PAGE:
While details of the CLR technology are still unknown, the last decade has seen some failed attempts of technologies trying to synthesize or stitch together short reads into longer ones. Illumina, for instance, launched the TruSeq synthetic long read kit in 2014 based on its 2013 acquisition of Moleculo. The company said the synthetic long read kit is no longer an active product offered to customers. Similarly,10x Genomics phased out its Linked Reads assay in 2020.

Some observers believe that CLR is based on intellectual property from Longas Technologies, an Australian startup that has been silent since announcing its mutagenesis-based "virtual long read" method in 2019.

At ASHG, Shaver presented results from a collaboration with Stanford professor Euan Ashley, where Illumina processed 14 samples of undiagnosed or complex diseases with CLR that were sequenced on the NovaSeq 6000.

The results showed an average N50 just over 5 kb, Shaver said, while some reads were longer than 20 kb. In addition to fully phasing the TNXB and CHD6 genes, CLR verified all variants that were previously identified using existing long-read technologies in these samples. 

Shaver also shared that the n-Lorem Foundation, a California-based organization dedicated to studying ultra-rare diseases, used CLR to help design antisense oligonucleotides (ASOs) for personalized medicine.

Charames' Mount Sinai lab uses the NovaSeq 6000 for clinical sequencing, and he often has to deal with pseudogenes, large structural variants, intronic rearrangements, and other challenging bits of the genome that cannot be easily captured by short-read sequencing. CLR is "potentially game-changing," he said, if it works as promised in customers' hands, is cost-effective, and can be covered by insurance.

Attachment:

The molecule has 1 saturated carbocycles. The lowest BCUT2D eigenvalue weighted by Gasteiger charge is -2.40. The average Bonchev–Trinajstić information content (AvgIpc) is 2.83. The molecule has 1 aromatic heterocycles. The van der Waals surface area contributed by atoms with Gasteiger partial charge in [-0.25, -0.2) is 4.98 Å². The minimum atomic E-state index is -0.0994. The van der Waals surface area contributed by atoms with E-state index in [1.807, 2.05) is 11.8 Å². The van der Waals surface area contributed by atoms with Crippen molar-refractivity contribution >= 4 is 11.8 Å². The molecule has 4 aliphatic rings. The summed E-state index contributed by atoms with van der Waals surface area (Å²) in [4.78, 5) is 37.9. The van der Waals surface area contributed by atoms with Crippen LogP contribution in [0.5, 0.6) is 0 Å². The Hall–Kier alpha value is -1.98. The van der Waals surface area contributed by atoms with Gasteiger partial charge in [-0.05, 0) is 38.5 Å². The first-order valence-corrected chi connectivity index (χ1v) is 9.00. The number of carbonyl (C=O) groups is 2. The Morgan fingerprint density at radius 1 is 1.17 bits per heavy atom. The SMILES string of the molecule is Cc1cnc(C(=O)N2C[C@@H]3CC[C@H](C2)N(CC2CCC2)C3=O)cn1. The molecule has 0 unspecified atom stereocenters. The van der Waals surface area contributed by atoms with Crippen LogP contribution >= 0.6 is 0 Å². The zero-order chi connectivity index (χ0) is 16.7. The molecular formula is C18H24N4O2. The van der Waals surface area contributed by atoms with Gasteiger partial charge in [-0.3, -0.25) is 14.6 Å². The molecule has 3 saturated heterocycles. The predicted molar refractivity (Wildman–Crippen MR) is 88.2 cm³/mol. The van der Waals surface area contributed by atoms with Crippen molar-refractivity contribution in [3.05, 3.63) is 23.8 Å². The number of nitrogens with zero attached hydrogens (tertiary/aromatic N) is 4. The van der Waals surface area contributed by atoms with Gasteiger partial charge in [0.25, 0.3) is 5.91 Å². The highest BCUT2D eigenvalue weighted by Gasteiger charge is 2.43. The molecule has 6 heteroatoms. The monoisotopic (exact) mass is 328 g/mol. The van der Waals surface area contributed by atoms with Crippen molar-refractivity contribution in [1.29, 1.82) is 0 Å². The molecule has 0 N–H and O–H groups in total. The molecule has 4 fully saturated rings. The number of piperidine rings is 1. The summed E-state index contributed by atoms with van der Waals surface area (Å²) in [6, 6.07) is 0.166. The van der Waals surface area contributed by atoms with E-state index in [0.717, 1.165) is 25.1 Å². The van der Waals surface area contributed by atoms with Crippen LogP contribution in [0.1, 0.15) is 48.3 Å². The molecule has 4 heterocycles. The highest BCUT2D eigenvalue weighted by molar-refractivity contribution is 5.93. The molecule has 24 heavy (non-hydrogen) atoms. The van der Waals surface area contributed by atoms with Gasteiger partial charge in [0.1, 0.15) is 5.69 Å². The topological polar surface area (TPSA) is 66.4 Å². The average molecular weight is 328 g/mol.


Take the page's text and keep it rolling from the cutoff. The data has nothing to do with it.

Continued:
However, he said he remains unsure whether the technology produces synthetic long reads or native long reads. Theoretically speaking, synthetic long reads carry the potential for read dropout and biased results compared to native long reads, he added.

Answering follow-up questions from attendees after the presentation, Shaver dropped some hints about the inner workings of the technology. 'What we are doing is, when we have a long read, we have a number of short reads with marks, and we are merging them together using those marks," he explained.

Regarding the technology's performance on repeat regions, Shaver acknowledged that repeats tend to be one of the "most challenging" categories for the technology to tackle. "We are still in development, we are looking at those, but we are not going to get 100 percent," he added, referring to CGG repeats.

Shaver did not discuss the technology's cost during his presentation but acknowledged that a complete long-read whole genome will not have the same cost as a genome generated with short reads, mainly due to ​​the over-sequencing requirement. According to him, the company has not even priced the technology internally yet.

When asked if complete long reads are synthetic, Shaver said the technology leverages Illumina's existing platform and core consumables. "It's a novel technology and still in development; we'll have more details in the near future," he responded.

Andrew Han contributed reporting to this article.